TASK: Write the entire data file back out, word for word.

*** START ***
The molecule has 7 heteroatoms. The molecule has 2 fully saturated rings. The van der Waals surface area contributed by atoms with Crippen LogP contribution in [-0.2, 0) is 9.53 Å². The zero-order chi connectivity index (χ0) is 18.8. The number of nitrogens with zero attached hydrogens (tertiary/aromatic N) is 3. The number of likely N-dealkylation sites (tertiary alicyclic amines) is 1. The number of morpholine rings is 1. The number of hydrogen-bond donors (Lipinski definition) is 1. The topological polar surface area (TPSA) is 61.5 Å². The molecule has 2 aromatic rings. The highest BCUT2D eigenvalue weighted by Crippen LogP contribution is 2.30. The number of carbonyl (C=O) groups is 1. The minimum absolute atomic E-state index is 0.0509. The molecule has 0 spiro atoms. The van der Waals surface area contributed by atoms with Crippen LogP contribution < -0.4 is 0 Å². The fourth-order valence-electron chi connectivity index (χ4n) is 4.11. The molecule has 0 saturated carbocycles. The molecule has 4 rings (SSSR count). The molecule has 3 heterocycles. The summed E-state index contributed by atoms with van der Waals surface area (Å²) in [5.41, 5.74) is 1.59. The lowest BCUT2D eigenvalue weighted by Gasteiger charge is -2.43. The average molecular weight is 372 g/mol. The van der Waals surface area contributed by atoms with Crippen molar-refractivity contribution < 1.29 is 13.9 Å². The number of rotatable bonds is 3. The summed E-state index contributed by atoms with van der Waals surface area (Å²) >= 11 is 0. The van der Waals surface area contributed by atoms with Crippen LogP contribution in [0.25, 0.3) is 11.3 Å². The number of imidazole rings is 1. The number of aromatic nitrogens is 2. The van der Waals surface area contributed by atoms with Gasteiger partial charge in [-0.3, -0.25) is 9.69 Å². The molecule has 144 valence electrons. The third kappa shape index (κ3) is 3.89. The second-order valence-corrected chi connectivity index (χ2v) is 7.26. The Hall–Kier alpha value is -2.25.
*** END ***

The molecule has 7 heteroatoms. The molecule has 2 fully saturated rings. The van der Waals surface area contributed by atoms with Crippen LogP contribution in [-0.2, 0) is 9.53 Å². The zero-order chi connectivity index (χ0) is 18.8. The number of nitrogens with zero attached hydrogens (tertiary/aromatic N) is 3. The number of likely N-dealkylation sites (tertiary alicyclic amines) is 1. The number of morpholine rings is 1. The number of hydrogen-bond donors (Lipinski definition) is 1. The topological polar surface area (TPSA) is 61.5 Å². The molecule has 2 aromatic rings. The highest BCUT2D eigenvalue weighted by Crippen LogP contribution is 2.30. The number of carbonyl (C=O) groups is 1. The minimum absolute atomic E-state index is 0.0509. The molecule has 0 spiro atoms. The van der Waals surface area contributed by atoms with Crippen LogP contribution < -0.4 is 0 Å². The fourth-order valence-electron chi connectivity index (χ4n) is 4.11. The molecule has 0 saturated carbocycles. The molecule has 4 rings (SSSR count). The molecule has 3 heterocycles. The summed E-state index contributed by atoms with van der Waals surface area (Å²) in [5.41, 5.74) is 1.59. The lowest BCUT2D eigenvalue weighted by Gasteiger charge is -2.43. The average molecular weight is 372 g/mol. The van der Waals surface area contributed by atoms with Crippen molar-refractivity contribution < 1.29 is 13.9 Å². The number of rotatable bonds is 3. The summed E-state index contributed by atoms with van der Waals surface area (Å²) >= 11 is 0. The van der Waals surface area contributed by atoms with Crippen LogP contribution in [0.25, 0.3) is 11.3 Å². The number of imidazole rings is 1. The number of aromatic nitrogens is 2. The van der Waals surface area contributed by atoms with Gasteiger partial charge in [-0.3, -0.25) is 9.69 Å². The molecule has 144 valence electrons. The third kappa shape index (κ3) is 3.89. The second-order valence-corrected chi connectivity index (χ2v) is 7.26. The Hall–Kier alpha value is -2.25.